When it comes to cardiovascular disease, Prof. Brown explained, “The complexity of social factors influenced development of disease, not just from an individual level, but more importantly, on a population level.” These factors include socioeconomic status, work and neighbourhood environments, social relationships, race/ethnicity, sex, and access to healthcare.13

Returning to health inequities in Australia, Prof. Brown presented data from studies showing that for Aboriginal and Torres Strait Islander people, social factors including geographic location, income, poverty, and incarceration all impact cardiometabolic disease risk and outcomes.

“Socioeconomic status has been recurrently demonstrated to impact each stage of the [cardiometabolic] disease continuum. It can influence biological predictors of non-communicable disease in the future. We see variation in the prevalence of risk factors. We know that socioeconomic factors influence the patterning of this risk. It’s associated with differential access and receipt of care, and it’s associated with the development of a range of complications and reduced survival. So, if we’re not thinking about socioeconomic position and how it might influence the patient before us, we’re not doing our job,” Prof. Brown concluded.

Disclosure

This article was commissioned by Amgen. The content is based on studies and the presenter’s opinion. The views expressed do not necessarily reflect the views of the sponsor. Before prescribing please review the full product information of relevant products via the TGA website. Treatment decisions based on these data are the responsibility of the prescribing physician.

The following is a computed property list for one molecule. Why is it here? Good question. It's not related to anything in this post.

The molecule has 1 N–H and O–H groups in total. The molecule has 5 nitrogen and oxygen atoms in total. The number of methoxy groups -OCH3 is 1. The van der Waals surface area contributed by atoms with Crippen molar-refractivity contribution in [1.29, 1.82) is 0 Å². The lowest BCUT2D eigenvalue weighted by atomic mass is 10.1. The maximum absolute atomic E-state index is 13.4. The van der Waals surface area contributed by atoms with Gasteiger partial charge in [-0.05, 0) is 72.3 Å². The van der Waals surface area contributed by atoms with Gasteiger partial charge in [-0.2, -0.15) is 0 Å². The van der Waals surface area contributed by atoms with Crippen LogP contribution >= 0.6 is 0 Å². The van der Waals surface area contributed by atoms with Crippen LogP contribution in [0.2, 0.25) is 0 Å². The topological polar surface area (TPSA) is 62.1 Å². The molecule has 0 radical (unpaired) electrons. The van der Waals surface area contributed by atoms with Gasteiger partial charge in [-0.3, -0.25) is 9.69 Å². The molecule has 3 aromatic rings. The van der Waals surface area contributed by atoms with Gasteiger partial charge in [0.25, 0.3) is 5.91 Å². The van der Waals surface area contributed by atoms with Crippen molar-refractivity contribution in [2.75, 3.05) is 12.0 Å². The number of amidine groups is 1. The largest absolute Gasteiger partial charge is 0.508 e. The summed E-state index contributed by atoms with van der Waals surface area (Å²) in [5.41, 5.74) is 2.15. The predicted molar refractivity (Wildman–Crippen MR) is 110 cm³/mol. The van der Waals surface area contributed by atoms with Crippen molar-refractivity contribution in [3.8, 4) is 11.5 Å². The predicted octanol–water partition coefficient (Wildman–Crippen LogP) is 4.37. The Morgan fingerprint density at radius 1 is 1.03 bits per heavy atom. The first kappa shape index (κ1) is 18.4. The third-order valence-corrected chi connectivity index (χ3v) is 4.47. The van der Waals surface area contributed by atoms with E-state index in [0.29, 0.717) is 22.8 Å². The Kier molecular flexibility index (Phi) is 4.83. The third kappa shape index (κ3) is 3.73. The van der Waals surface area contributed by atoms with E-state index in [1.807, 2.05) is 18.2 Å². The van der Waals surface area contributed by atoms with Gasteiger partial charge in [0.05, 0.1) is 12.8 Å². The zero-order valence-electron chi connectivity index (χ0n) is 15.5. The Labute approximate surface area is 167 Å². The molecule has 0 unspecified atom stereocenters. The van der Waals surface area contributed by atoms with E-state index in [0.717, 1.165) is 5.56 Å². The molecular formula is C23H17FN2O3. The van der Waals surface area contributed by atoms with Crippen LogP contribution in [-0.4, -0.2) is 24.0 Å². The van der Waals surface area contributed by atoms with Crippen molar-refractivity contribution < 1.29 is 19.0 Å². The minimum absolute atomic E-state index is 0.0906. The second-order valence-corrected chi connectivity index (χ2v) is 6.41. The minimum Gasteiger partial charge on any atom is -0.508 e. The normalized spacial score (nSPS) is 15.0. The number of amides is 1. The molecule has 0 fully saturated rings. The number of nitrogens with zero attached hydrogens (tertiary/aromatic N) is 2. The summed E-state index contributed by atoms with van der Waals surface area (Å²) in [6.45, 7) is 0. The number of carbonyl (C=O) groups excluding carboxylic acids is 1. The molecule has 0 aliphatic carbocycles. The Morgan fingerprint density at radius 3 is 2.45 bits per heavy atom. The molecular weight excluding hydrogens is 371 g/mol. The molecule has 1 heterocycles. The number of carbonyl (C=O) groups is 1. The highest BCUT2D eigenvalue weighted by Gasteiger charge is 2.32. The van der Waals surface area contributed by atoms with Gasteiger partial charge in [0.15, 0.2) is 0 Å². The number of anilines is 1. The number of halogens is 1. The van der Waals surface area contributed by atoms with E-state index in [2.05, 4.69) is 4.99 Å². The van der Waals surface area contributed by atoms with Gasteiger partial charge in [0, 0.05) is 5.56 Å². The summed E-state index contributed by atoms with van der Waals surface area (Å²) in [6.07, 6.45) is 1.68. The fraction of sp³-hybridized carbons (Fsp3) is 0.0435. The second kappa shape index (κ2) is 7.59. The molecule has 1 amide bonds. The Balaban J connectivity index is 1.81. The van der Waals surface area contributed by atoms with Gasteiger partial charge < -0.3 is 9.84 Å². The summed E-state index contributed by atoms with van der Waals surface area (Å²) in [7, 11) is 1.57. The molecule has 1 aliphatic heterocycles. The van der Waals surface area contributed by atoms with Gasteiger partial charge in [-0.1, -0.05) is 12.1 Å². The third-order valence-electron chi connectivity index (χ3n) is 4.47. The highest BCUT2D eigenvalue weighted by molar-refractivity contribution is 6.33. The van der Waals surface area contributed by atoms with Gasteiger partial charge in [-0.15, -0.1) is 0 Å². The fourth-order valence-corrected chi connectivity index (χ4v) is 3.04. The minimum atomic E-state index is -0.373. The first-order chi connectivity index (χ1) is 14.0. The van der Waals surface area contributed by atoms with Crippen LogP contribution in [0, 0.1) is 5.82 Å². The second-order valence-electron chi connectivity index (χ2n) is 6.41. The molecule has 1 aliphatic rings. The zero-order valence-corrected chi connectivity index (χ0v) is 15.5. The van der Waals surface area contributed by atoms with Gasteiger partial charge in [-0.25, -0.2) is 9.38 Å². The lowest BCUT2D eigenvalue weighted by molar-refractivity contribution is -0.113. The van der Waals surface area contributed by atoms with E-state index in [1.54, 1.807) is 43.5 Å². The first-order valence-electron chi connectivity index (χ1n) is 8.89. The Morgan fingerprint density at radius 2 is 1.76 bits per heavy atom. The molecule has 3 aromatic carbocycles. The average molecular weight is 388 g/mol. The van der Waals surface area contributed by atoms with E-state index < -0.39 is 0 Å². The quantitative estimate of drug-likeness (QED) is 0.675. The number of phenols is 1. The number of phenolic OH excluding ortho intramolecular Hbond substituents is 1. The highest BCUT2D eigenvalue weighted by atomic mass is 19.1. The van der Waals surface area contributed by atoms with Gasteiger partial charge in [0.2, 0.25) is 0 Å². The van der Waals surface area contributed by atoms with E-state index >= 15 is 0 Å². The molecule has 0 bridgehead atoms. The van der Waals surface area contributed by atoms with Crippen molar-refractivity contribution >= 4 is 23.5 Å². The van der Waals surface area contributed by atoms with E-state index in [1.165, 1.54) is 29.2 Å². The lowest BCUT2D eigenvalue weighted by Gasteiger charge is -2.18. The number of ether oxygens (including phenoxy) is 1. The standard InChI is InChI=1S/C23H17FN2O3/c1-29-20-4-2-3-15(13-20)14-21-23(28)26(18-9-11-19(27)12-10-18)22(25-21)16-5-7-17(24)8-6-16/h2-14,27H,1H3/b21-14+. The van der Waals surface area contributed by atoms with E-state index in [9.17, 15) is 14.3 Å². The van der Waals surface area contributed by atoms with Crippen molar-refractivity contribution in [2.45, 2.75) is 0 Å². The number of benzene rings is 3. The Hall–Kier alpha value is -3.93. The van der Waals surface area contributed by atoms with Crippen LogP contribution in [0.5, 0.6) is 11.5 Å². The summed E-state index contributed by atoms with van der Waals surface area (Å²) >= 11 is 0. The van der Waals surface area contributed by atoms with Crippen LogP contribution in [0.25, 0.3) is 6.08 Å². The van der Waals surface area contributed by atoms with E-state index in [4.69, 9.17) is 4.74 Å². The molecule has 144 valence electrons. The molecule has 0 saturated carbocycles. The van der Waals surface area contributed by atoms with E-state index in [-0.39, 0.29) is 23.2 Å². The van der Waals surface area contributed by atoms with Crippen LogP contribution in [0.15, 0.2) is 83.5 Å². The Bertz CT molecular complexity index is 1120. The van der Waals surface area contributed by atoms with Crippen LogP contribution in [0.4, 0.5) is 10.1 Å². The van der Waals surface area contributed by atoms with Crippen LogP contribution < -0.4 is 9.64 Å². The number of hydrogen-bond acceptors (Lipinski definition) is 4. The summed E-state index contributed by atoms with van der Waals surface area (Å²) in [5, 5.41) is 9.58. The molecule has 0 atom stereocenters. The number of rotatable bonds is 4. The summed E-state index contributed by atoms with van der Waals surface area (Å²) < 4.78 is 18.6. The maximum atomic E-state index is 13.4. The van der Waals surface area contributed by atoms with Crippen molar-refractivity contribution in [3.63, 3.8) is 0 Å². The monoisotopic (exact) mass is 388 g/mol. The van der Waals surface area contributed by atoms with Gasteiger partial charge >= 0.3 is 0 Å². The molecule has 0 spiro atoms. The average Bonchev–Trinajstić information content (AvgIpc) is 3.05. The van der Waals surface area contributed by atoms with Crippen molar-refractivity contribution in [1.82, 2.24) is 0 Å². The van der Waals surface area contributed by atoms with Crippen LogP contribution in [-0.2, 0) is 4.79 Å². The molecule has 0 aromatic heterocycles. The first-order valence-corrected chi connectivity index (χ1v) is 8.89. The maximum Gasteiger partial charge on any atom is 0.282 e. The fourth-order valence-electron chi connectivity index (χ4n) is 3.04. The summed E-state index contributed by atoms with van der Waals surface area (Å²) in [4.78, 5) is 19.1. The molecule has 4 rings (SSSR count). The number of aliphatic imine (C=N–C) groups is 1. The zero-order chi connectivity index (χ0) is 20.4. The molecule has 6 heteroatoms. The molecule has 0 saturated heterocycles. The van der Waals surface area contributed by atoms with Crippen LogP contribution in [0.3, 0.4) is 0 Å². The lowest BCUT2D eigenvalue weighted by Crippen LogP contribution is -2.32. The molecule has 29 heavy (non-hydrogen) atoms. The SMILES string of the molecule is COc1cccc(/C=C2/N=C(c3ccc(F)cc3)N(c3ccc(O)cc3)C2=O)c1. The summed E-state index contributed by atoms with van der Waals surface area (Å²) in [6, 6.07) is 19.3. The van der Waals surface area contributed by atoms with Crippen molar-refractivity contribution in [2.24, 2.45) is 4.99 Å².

References

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  2. Zinman B, et al. N Engl J Med. 2015;373(22):2117-2128.
  3. Wiviott SD, et al. N Engl J Med. 2019;380(4):347-357.
  4. Marso SP, et al. N Engl J Med. 2016;375(19):1834-1844.
  5. Gerstein HC, et al. Lancet. 2019;394(10193):121-130.
  6. Stunkard AJ, et al. N Engl J Med. 1986;314(4):193-198.
  7. Jansson JO, et al. Proc Natl Acad Sci U S A. 2018;115(2):427-432.
  8. Aston-Mourney K, et al Diabetologia. 2007;50(12):2476-2485.
  9. Stringhini S, et al. PLoS Med. 2013;10(7):e1001479.
  10. Whiting D, et al. Diabetes: equity and social determinants. In: Blas E, Sivasankara Kurup A (Eds). Equity, social determinants and public health programmes. World Health Organization; 2010.
  11. Aizer A, Currie J. Science. 2014;344(6186):856-861.
  12. Dong M, et al. Circulation. 2004;110(13):1761-1766.
  13. Atkinson HG. SOCIAL DETERMINANTS OF CARDIOVASCULAR DISEASE. In: Fuster V, Harrington RA, Narula J, Eapen ZJ (Eds). Hurst’s The Heart, 14e. McGraw Hill; 2017.